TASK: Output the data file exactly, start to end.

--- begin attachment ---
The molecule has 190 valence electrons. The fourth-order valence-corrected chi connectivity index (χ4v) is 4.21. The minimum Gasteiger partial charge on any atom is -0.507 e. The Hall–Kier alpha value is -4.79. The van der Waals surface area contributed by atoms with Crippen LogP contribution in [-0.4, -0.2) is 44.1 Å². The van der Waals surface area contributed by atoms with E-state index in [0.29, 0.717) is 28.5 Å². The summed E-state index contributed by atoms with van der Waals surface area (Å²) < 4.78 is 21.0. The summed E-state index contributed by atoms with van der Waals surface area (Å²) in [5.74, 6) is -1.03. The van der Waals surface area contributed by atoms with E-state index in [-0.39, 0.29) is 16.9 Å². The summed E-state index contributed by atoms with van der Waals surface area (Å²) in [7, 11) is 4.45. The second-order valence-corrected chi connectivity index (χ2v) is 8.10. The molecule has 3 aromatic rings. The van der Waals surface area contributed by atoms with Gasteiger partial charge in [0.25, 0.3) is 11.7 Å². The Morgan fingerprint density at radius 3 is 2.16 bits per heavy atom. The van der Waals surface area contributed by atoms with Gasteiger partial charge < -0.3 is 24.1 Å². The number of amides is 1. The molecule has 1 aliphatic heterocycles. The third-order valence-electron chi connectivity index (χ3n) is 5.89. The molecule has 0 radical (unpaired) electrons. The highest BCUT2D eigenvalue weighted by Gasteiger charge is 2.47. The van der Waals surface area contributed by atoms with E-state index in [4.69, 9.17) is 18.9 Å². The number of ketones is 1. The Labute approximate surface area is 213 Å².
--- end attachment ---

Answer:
The molecule has 190 valence electrons. The fourth-order valence-corrected chi connectivity index (χ4v) is 4.21. The minimum Gasteiger partial charge on any atom is -0.507 e. The Hall–Kier alpha value is -4.79. The van der Waals surface area contributed by atoms with Crippen LogP contribution in [-0.4, -0.2) is 44.1 Å². The van der Waals surface area contributed by atoms with E-state index in [0.29, 0.717) is 28.5 Å². The summed E-state index contributed by atoms with van der Waals surface area (Å²) < 4.78 is 21.0. The summed E-state index contributed by atoms with van der Waals surface area (Å²) in [5.74, 6) is -1.03. The van der Waals surface area contributed by atoms with E-state index in [-0.39, 0.29) is 16.9 Å². The summed E-state index contributed by atoms with van der Waals surface area (Å²) in [7, 11) is 4.45. The second-order valence-corrected chi connectivity index (χ2v) is 8.10. The molecule has 3 aromatic rings. The van der Waals surface area contributed by atoms with Gasteiger partial charge in [0.25, 0.3) is 11.7 Å². The Morgan fingerprint density at radius 3 is 2.16 bits per heavy atom. The van der Waals surface area contributed by atoms with Gasteiger partial charge < -0.3 is 24.1 Å². The number of amides is 1. The molecule has 1 aliphatic heterocycles. The third-order valence-electron chi connectivity index (χ3n) is 5.89. The molecule has 0 radical (unpaired) electrons. The highest BCUT2D eigenvalue weighted by Gasteiger charge is 2.47. The van der Waals surface area contributed by atoms with E-state index in [4.69, 9.17) is 18.9 Å². The number of ketones is 1. The Labute approximate surface area is 213 Å².